Women are very much different in private than they are in public. They may seem petite on the outside, but not so much on the inside. And that’s perfectly okay with me. I know, because I grew up with two sisters. I know that when they leave the house, besides putting on a veil that covers their hair, they also put on a mask that covers their true identity. In fact, I’ve noticed that women have many masks that they put on for the world, and one mask that they have in the home. And that home mask, is the same one they’ve been wearing since they were a child. That home mask, to me at least, is who a woman really is. I’ve also come to realise that women are more what they hide then what they show.

My sister sometimes sings in front the mirror with a hairbrush microphone, hijab off, hair done, with full makeup, stereo blazing on high. Pretending to be a superstar, or a princess is so much easier when you don’t have to worry about who’s watching. When I stumble into her room and see her do the things she does, I am reminded of how Allah has created men and women so differently. And yes sometimes I do get annoyed at her idiosyncrasies that only we siblings know about, but those are the little things that make her mine.

Sometimes on a hot sunny day, I know that my sisters secretly wish they could just flip off their tudungs, and let the wind blow in their hair. Or let the cool breeze whisk on their skin, with the car window down, short sleeves and all. I know how they would love to just jump in the public pool for a dip, or walk on the white sandy beaches and swim in the crystal blue sea without having to worry about covering up. Only I know what they look like when they don’t have to. But again, those are the things that make them mine.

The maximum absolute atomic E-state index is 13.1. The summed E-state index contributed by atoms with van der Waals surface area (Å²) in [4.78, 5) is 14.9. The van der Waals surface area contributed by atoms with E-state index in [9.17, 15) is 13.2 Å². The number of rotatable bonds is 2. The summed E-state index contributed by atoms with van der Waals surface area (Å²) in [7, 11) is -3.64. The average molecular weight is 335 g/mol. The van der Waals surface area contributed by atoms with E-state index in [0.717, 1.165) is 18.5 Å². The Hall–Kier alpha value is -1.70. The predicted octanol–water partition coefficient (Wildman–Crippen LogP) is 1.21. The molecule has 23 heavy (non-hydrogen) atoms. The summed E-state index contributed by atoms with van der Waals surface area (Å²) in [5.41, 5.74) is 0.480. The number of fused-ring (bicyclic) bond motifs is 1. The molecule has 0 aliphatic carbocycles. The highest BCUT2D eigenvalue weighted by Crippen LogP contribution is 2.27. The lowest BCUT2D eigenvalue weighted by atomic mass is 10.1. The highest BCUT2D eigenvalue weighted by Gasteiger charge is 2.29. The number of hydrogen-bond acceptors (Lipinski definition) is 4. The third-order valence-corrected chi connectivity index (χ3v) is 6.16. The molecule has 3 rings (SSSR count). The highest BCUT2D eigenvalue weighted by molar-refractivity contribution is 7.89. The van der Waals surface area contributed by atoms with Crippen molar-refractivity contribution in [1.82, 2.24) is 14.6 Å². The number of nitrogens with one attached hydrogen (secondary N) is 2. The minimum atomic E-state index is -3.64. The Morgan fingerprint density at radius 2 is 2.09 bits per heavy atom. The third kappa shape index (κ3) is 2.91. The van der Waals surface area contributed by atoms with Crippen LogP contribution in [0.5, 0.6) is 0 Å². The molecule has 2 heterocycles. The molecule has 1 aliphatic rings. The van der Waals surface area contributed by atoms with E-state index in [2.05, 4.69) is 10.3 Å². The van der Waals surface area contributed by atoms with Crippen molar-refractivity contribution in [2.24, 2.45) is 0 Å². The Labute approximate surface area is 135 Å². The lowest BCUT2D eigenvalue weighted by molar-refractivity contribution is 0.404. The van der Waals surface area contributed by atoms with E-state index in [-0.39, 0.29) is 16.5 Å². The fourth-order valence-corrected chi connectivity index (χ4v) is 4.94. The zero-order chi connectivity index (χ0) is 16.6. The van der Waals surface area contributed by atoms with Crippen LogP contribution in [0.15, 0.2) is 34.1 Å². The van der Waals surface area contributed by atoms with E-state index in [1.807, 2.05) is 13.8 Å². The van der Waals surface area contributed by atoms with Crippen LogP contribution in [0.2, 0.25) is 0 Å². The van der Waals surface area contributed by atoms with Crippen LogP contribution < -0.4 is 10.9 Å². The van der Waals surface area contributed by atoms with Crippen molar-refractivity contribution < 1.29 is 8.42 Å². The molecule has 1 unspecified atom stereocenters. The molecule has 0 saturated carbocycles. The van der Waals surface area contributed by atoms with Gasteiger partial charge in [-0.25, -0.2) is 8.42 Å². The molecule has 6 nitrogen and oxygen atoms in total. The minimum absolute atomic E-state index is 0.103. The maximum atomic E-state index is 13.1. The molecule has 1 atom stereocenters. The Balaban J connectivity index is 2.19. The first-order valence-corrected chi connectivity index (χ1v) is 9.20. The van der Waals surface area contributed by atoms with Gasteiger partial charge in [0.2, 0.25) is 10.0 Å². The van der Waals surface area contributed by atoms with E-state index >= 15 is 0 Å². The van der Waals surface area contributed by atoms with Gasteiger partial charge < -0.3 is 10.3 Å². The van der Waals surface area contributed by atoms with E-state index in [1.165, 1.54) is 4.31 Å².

Allah has created men and women differently, because I believe that they were meant to complement each other. For my brother and I, being the emotionless, quiet, introspective thinkers as opposed to feelers that we are, I know that without my sisters, our lives would have been very dull, black and white, without colour nor depth. As for my sisters, who wear their hearts on their sleeves, probably having some sombre in their lives would have helped at times as well. I don’t really know why I wrote this, just something bouncing around in my head that I needed to let out. Oh and also maybe because I’m already missing home so much. And skyping with my silly sister on her birthday made it a little easier to bear.

3 thoughts on “An-Nisa’

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